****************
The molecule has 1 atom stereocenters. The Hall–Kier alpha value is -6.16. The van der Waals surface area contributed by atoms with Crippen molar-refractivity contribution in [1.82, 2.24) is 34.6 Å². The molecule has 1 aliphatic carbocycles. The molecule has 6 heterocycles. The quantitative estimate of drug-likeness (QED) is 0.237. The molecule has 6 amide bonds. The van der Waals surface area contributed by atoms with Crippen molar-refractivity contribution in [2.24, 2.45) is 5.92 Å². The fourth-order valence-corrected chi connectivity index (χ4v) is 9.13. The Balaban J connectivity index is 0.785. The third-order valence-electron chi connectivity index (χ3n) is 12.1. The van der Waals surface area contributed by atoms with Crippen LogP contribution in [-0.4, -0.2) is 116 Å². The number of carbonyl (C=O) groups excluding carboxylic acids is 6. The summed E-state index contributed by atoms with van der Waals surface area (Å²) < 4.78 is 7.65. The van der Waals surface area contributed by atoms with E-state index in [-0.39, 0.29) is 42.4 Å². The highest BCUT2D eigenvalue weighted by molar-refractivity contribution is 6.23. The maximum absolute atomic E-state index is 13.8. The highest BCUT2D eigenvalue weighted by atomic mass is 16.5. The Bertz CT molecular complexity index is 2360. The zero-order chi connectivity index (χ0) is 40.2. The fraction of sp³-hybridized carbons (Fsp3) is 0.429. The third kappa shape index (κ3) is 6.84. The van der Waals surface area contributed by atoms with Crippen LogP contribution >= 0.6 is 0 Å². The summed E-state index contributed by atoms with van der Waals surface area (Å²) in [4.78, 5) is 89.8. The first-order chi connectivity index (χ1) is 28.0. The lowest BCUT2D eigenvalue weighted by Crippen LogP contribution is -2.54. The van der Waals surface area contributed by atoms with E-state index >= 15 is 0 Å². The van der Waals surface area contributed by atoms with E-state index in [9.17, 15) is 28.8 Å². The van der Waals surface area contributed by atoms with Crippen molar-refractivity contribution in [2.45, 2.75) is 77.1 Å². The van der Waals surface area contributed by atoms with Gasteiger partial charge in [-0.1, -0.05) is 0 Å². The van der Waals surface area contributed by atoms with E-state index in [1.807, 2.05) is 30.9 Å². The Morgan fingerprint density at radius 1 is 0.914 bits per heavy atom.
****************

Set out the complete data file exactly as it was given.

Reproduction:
The molecule has 1 atom stereocenters. The Hall–Kier alpha value is -6.16. The van der Waals surface area contributed by atoms with Crippen molar-refractivity contribution in [1.82, 2.24) is 34.6 Å². The molecule has 1 aliphatic carbocycles. The molecule has 6 heterocycles. The quantitative estimate of drug-likeness (QED) is 0.237. The molecule has 6 amide bonds. The van der Waals surface area contributed by atoms with Crippen molar-refractivity contribution in [2.24, 2.45) is 5.92 Å². The fourth-order valence-corrected chi connectivity index (χ4v) is 9.13. The Balaban J connectivity index is 0.785. The third-order valence-electron chi connectivity index (χ3n) is 12.1. The van der Waals surface area contributed by atoms with Crippen LogP contribution in [-0.4, -0.2) is 116 Å². The number of carbonyl (C=O) groups excluding carboxylic acids is 6. The summed E-state index contributed by atoms with van der Waals surface area (Å²) < 4.78 is 7.65. The van der Waals surface area contributed by atoms with E-state index in [-0.39, 0.29) is 42.4 Å². The highest BCUT2D eigenvalue weighted by molar-refractivity contribution is 6.23. The maximum absolute atomic E-state index is 13.8. The highest BCUT2D eigenvalue weighted by atomic mass is 16.5. The Bertz CT molecular complexity index is 2360. The zero-order chi connectivity index (χ0) is 40.2. The fraction of sp³-hybridized carbons (Fsp3) is 0.429. The third kappa shape index (κ3) is 6.84. The van der Waals surface area contributed by atoms with Crippen LogP contribution >= 0.6 is 0 Å². The summed E-state index contributed by atoms with van der Waals surface area (Å²) in [4.78, 5) is 89.8. The first-order chi connectivity index (χ1) is 28.0. The lowest BCUT2D eigenvalue weighted by Crippen LogP contribution is -2.54. The van der Waals surface area contributed by atoms with E-state index >= 15 is 0 Å². The van der Waals surface area contributed by atoms with E-state index in [9.17, 15) is 28.8 Å². The van der Waals surface area contributed by atoms with Crippen molar-refractivity contribution in [2.45, 2.75) is 77.1 Å². The van der Waals surface area contributed by atoms with Gasteiger partial charge in [-0.1, -0.05) is 0 Å². The van der Waals surface area contributed by atoms with E-state index in [1.807, 2.05) is 30.9 Å². The Morgan fingerprint density at radius 1 is 0.914 bits per heavy atom.